6 months

Our Noodles is delighted to inform you that she has hit the ripe old age of half-a-year. She laughs uproariously, seldom fusses, rarely cries, and has gone from three-hour daytime naps to almost none. This would bother us more if she weren’t doing so well at night. She sleeps in her crib, uninterrupted, a good ten (10) (!!!) hours a night on average. We nurse twice a day now: first thing in the morning, reliably, and at bedtime, when the timing works out.

Best of all, she has taught herself how to chew on her toes. You have not lived until you’ve watched a baby grab her foot, cram it into her mouth, and squeal with delight through a mouthful of toes.

She’s beautiful now. She’s always been cute, especially through the eyes of her parents, but at six months she’s achieved official Gerber Baby-hood. Her face is symmetric and plump and rosy, her eyes bright and sparkling. When I am not busy nom-nom-nomming the peaches of her cheeks, I get lost in the rainforest lushness of her eyelashes.

Epic eyelashes

She’s up to 14 pounds 10 ounces and a height of 25 1/4 inches, which seems big and healthy and even chubby to us even though the stupid CDC still thinks that puts her in the 25th percentile. A Bronx cheer to you, CDC, because our little girl is heartily awesome and I simply can’t imagine her underperforming on any scale. In fact I will make that Bronx cheer on her belly right now, in response to which she will giggle, and you can take that as more mocking laughter, CDC tyrants.

We have upgraded to a new pediatrics practice, one which refuses to sully its white gloves with the stain of health insurance. They bill directly to your credit card and leave the claims processing to you. I would have found this offputting except that OH MY GOD they are wonderful. After grudgingly growing accustomed to brusque assembly-line treatment at the place on our HMO, I was stunned and delighted by the doctor (the doctor! a real one!) who promptly (without an hour’s wait!) attended to my daughter. This place serviced Natalie as though she were a Ferrari in for a tune-up rather than a Honda Civic in the motor vehicle inspection line. And they use the WHO growth charts, which put Noodles above the twenty-fifth percentile for height and weight, so there.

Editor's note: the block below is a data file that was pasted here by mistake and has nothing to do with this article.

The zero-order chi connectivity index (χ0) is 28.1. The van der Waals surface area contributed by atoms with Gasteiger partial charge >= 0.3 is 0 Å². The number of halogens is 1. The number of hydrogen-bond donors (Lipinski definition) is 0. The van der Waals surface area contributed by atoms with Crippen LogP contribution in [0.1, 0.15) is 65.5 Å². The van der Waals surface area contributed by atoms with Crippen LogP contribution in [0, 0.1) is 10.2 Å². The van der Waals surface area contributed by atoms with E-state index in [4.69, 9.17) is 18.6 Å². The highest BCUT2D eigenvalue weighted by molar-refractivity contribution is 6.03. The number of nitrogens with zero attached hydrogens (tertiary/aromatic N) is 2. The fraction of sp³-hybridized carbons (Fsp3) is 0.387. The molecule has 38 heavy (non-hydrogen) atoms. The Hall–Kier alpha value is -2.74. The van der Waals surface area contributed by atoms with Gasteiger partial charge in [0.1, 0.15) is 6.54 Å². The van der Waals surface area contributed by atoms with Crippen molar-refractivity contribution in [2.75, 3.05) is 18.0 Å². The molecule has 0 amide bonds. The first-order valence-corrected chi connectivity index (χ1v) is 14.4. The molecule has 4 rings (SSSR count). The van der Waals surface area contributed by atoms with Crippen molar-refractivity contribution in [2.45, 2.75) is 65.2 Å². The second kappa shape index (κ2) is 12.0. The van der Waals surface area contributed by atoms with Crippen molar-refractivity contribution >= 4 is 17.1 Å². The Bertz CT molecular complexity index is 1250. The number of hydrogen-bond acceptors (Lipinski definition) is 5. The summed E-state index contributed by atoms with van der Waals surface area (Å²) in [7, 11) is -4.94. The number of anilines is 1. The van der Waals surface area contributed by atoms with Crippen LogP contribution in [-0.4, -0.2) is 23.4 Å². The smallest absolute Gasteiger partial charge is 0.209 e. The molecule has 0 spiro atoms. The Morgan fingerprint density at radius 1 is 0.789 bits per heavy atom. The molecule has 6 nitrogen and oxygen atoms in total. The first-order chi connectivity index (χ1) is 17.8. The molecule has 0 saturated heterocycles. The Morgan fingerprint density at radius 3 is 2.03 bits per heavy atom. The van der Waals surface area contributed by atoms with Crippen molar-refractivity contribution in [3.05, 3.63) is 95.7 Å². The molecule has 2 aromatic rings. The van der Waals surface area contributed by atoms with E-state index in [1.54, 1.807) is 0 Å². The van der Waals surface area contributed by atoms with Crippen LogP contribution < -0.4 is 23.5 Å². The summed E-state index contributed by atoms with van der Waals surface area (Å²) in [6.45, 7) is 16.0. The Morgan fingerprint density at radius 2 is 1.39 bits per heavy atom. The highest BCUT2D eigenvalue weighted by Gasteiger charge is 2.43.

If our new pediatrician is Big Win #1 for the month, our daycare center is Big Win #2. Natalie loves to ride the bus to Commerce, smiling broadly at any fellow passenger who makes eye contact with her. She loves Miss Mary and Miss Karen in the Bunnies Room, and they love her right back. By the time I’ve stowed her bottles in the fridge and the Babybjorn in her cubby, Natalie has forgotten all about me and is engrossed in a toy or a teacher or another baby. The teachers report that she continues in this good humor all day. “She is the happiest baby here!” says Miss Anita, the afternoon teacher. “She does not cry!” I am inestimably chuffed to hear this. That’s my girl. The happy one. The one who does not cry.

(Apparently she is also the best-dressed baby in the Bunnies Room. “Fashion girl,” Miss Karen calls her. Thanks largely to Wiggle Room and Zulily, I am making sure that my daughter does not inherit her mother’s drab, utilitarian sense of style. Fortunately, once you step away from Carter’s Pink, baby clothes are some of the most riotously colorful, adorably kitschy things that humans can get away with wearing in public. And baby shoes can melt even the hardest of hearts.)

In three days we leave for a series of firsts: Natalie’s first long road trip, her first vacation, her first trip to the beach, her first time spending the night in a strange place since she came home from the hospital. But our little girl is game for anything. She may have no idea what sand is, or a pool float, or water that is anything other than bath-temperature. But she’s about to find out, and I’m convinced that we’ll all have a blast.

That’s what we’ve been doing for the past six months, after all.

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